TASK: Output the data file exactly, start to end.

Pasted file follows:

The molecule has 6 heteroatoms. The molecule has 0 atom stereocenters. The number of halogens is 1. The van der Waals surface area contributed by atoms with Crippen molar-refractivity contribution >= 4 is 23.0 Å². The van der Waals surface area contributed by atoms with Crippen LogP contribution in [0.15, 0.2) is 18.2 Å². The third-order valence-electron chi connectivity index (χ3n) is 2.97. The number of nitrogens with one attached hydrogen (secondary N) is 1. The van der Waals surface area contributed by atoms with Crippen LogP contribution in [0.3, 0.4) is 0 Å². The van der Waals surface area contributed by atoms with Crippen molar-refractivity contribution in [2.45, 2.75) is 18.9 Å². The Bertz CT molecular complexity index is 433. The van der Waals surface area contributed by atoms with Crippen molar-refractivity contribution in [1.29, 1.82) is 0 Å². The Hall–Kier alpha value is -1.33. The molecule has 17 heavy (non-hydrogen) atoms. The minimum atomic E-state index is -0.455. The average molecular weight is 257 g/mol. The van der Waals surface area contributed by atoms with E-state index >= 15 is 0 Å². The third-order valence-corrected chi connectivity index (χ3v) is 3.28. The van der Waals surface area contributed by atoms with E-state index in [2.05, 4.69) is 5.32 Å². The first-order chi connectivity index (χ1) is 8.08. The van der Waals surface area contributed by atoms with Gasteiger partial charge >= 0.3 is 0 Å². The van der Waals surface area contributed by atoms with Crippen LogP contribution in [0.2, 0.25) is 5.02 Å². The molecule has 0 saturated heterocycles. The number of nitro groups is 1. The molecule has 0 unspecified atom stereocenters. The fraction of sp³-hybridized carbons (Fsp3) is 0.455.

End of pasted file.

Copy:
The molecule has 6 heteroatoms. The molecule has 0 atom stereocenters. The number of halogens is 1. The van der Waals surface area contributed by atoms with Crippen molar-refractivity contribution >= 4 is 23.0 Å². The van der Waals surface area contributed by atoms with Crippen LogP contribution in [0.15, 0.2) is 18.2 Å². The third-order valence-electron chi connectivity index (χ3n) is 2.97. The number of nitrogens with one attached hydrogen (secondary N) is 1. The van der Waals surface area contributed by atoms with Crippen LogP contribution in [0.3, 0.4) is 0 Å². The van der Waals surface area contributed by atoms with Crippen molar-refractivity contribution in [2.45, 2.75) is 18.9 Å². The Bertz CT molecular complexity index is 433. The van der Waals surface area contributed by atoms with Crippen molar-refractivity contribution in [1.29, 1.82) is 0 Å². The Hall–Kier alpha value is -1.33. The molecule has 17 heavy (non-hydrogen) atoms. The minimum atomic E-state index is -0.455. The average molecular weight is 257 g/mol. The van der Waals surface area contributed by atoms with E-state index >= 15 is 0 Å². The third-order valence-corrected chi connectivity index (χ3v) is 3.28. The van der Waals surface area contributed by atoms with E-state index in [2.05, 4.69) is 5.32 Å². The first-order chi connectivity index (χ1) is 8.08. The van der Waals surface area contributed by atoms with Gasteiger partial charge >= 0.3 is 0 Å². The van der Waals surface area contributed by atoms with Crippen LogP contribution in [0.2, 0.25) is 5.02 Å². The molecule has 0 saturated heterocycles. The number of nitro groups is 1. The molecule has 0 unspecified atom stereocenters. The fraction of sp³-hybridized carbons (Fsp3) is 0.455.